Let's Talk about Communitary Health!

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Let's Talk about Communitary Health! Let's Talk about Communitary Health! Melissa Castaño

This week we participated in a health workshop at one of our projects in José León Suárez where some of the members of Pacheco Community and two doctors that work in health centers of the outskirts of Buenos Aires, talked about the importance of building the concept of health from our community. 

During this activity the idea was to debate about the role of the small health centers, which in Argentina are located in the neighborhoods, and to understand why it matters to have this places where people from the community can easily go to ask questions, get medical attention and rather than curing illnesses they can prevent them. For this activity the main guests were the locals from José León Suárez, a vulnerable and precarious neighborhood of Buenos Aires.

Here are some of the main ideas that were discussed during this afternoon: 

  • Health shouldn’t be only perceived as a way of keeping our mental and physical well being but also as an autonomous development. As having the freedom to choose a good life style according to everybody’s social condition and the fulfillment of their rights.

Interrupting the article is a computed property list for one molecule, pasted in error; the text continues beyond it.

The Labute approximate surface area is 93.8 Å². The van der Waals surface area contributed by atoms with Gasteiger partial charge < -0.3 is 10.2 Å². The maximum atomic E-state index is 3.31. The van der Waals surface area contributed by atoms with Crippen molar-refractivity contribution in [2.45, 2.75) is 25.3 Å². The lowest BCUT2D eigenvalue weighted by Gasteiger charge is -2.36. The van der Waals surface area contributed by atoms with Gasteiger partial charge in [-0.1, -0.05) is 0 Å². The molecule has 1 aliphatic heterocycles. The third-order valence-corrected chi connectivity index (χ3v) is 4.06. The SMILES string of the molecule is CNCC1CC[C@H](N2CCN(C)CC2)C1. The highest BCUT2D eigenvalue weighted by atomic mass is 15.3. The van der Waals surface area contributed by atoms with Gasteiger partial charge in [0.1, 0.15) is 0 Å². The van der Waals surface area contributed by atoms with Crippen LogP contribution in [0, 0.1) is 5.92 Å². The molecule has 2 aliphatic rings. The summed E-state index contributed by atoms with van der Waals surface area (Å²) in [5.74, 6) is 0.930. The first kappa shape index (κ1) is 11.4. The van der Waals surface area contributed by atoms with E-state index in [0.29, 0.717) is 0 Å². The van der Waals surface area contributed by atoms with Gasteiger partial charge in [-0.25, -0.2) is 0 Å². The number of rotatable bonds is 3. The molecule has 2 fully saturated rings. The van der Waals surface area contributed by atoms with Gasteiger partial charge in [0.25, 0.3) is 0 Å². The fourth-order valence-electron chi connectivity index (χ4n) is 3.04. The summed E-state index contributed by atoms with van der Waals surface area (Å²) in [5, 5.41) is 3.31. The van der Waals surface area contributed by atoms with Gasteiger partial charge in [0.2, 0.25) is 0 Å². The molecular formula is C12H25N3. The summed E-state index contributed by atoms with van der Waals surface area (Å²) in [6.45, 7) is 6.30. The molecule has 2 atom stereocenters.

• There’s a misconception in Argentina that the best doctors are the ones who work at the hospital and that the worst ones are the ones that work in the health centers. This couldn’t be further from the truth, since the latter ones see the patients at first to be able to give them a diagnosis and know which specific doctor they should go see at the hospital.

  • Health depends on us, the whole community, but the system has taught us that this is not true. On this matter is where the State needs to contribute.

  • Health is affected by many economic factors such as pollution, not being able to have access to a good diet, clean water and a normal sewage system. This is something that many villas, or vulnerable neighbors, lack of in the country.

  • Health centers shouldn’t be conceived as places where people enter sick and leave completely cured, there is something about their work that is way more important for the community.

  • There is a huge necessity in the Argentinian health system to include social phenomenons such as substance addiction, violence and abuse to the health programs of doctors and hospitals and to realize that this are illnesses too that need to be taken care of.

  • There also needs to be a pluralist social view about topics such as migration, diversity and gender equality since these areas are part of modern society and also of the Argentinian culture.

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